Sunday, November 2, 2014

Analog Science Fiction and Fact, December 2014

A fairly good issue, clearly above average.

The Anomaly • novelette by C. W. Johnson

A young poor, but brilliant man works himself out from a future ghetto (on an alien planet?). He gets a job mining for “anomalies” which are used for interstellar travel. He gets a chance to return to his birth place, but his family’s and his friend’s expectations aren’t exactly what he wants from the life. A well-written story, which feels more like a beginning of a larger work than a separate novelette. The actual story seems to start from here. ***½
Dino Mate • interior artwork by Andrea Radeck
A couple who dates goes to the past with a time machine to see dinosaurs. Some small drama, a lot of descriptions of dinosaurs and engagement proposal at the end. The writing was ok, but there was little actual plot. ***-
Citizen of the Galaxy • shortstory by Evan Dicken
The aliens have come and everything has changed. A history teacher in Japan tries to connect with her child who has been born to a completely different world. She doesn't really care even talk in human language, but communities by light in the way of the aliens. And the history curriculum is being changed, the emphasis is going to the wider galactic viewpoint rather than provincial earthen things. A short but good story which is able to present different viewpoints very well. The writing is good. ****-
Mammals • shortstory by David D. Levine
The AIs which have destroyed humans might encounter something strange. But will they really notice it? Short and pretty unsurprising, but the writing was interesting. ***
Saboteur • shortstory by Ken Liu
A short story about a trucker who tries to sabotage trucks with AI (without human drivers). He succeeds – with a cost. A very short poignant story. ***
Twist of Coil • shortstory by Miki Dare
The story happens in an alien world - no humans are even mentioned. The aliens have "coils" which contain sensory organs and manipulative appendages. A young female is a fine coil dancer, but her brother is sickly. The don't have money for the operation, but the priests say that if the protagonist lets her coils be cut, the gods will surely grant a miracle. She faces a hard choice. A well written story with moving and very irritating, even frustrating content. Probably too short. ***+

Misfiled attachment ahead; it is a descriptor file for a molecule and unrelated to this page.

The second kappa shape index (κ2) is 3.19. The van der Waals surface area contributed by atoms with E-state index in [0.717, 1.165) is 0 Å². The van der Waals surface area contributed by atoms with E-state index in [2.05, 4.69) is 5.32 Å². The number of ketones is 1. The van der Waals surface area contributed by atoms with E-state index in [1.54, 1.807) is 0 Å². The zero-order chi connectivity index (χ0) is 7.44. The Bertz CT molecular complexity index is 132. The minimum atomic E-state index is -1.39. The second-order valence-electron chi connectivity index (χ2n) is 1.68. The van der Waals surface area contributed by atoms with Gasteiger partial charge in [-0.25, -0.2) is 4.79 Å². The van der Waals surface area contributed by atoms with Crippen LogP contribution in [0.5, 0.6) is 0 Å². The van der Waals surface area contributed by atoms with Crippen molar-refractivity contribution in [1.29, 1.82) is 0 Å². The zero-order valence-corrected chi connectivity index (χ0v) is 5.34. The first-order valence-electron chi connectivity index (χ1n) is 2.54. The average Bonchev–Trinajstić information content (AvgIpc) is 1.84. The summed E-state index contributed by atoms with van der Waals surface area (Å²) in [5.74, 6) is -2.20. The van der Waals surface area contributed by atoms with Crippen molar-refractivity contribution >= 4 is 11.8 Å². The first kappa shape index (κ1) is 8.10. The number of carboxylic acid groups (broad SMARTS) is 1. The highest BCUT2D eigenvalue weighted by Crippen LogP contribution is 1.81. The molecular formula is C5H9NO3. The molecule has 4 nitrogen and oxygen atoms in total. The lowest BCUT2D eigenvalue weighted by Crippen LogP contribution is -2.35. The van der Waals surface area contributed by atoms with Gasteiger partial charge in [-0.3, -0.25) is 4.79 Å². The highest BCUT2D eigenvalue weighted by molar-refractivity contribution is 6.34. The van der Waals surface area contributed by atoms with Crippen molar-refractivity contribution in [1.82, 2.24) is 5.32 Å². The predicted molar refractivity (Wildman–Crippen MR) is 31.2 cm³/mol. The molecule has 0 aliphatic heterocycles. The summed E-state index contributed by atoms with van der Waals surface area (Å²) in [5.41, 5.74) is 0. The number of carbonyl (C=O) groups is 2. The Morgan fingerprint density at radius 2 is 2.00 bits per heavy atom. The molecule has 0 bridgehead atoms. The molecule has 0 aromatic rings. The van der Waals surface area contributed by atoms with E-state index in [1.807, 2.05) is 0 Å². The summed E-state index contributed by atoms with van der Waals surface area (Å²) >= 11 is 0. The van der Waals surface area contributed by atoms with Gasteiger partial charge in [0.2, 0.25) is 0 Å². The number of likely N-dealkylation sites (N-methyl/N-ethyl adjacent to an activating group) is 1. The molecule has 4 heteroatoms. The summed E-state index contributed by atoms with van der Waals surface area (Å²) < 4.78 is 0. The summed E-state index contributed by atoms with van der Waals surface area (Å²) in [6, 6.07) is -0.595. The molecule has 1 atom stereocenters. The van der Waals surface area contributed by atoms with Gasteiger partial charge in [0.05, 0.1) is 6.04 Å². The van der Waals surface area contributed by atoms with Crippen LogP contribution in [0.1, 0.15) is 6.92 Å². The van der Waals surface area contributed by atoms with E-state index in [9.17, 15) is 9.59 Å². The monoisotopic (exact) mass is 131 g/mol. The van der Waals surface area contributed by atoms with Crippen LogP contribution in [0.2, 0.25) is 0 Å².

Racing the Tide • shortstory by Craig DeLancey
Sea level is raising and a village is drowning slowly. A mayor’s son is badly sick and needs expensive treatment. There is a plan to save the village which also would give a lot of money, but as often the long term effects might be unknown. The writing was ok, but the story was pretty fragmented- the two plot lines didn't seem to have much to do with each other’s. ***
Humans First! • novella by Kyle Kirkland
A man who services neural network computers is almost fatally stabbed at his work by a computer advocacy terrorist (I wonder why there should be a terrorist organization for that - the story doesn’t give any good answer. ) He isn’t allowed back to work as a computer analysis predicts that he suffers from a severe posttraumatic stress and is too volatile to return to work. Is there a way he can convince the “black and white” computer algorithms that he is able to work? Or are the algorithms right? And why he, who was repairing the computers, was attacked by a group which is pro-computer? A pretty good story in spite of some illogicalities. ***½

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